Training Community Members, Parents  and College Students  to Organize

We also conduct leadership training for community members, parents,  colleges students to address education challenges within their community for their children and for themselves. Here are some quotes from students and community members regarding CrossingBarriers’  Community Organizing and Training:   

  • —Kirstin Casperson:  “It was exciting to come to the training. I enjoyed each session.”
  • Etta Ellingsworth:  “I really enjoyed the training. It was one of the best things I have done. This has been so fulfilling.”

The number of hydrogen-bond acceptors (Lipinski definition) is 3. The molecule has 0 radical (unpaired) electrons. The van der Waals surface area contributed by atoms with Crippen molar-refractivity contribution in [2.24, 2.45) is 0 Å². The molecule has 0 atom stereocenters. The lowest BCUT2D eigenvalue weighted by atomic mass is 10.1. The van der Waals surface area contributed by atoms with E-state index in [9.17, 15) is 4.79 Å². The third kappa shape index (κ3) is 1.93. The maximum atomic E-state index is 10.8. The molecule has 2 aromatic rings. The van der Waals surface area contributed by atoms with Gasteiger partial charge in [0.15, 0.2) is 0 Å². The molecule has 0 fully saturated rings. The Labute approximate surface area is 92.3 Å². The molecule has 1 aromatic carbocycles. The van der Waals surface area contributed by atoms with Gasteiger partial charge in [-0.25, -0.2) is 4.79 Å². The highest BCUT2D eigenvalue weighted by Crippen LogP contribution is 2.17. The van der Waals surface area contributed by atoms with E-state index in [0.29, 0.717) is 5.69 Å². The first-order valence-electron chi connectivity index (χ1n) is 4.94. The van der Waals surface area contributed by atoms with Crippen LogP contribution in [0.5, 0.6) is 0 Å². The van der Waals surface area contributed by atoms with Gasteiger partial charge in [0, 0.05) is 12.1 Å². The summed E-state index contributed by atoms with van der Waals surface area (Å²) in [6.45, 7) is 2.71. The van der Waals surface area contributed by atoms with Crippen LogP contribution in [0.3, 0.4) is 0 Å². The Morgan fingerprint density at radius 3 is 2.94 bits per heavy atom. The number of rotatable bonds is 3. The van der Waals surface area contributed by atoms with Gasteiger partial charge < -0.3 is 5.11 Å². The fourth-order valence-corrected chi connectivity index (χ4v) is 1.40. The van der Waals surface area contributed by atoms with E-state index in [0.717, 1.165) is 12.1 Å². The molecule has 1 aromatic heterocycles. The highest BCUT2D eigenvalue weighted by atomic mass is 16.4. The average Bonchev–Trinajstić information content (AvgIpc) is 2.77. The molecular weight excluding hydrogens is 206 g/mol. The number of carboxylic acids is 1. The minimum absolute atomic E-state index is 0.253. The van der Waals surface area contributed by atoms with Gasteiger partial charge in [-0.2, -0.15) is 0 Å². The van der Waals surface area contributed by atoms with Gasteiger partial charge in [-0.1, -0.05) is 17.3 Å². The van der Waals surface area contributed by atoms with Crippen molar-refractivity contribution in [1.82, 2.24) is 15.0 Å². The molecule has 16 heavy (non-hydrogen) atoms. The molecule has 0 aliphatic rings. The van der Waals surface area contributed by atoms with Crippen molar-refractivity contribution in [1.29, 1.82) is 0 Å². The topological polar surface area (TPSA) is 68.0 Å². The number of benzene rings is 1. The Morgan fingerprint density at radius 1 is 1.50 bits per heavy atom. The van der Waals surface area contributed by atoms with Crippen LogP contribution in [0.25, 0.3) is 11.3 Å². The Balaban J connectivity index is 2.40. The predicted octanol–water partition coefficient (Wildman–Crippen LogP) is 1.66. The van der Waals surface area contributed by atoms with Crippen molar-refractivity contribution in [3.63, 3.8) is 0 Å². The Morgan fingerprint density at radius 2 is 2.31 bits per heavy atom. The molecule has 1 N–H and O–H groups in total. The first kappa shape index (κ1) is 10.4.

• ——Mirna Saucedo:  “ As an immigrant parent  from Mexico and now in America. I learned that I had skills I never thought I had.”

Here are parents  and college students that want to address issues of hunger,  homeless, low math scores and graduates rates. Through the organizing and training from CB, they were able to  organize, address and advocate to improve the status of struggling students and  address these concerns with  administration and legislators as a result their voice were heard and recommendations taken with some of the students that attend MCTC.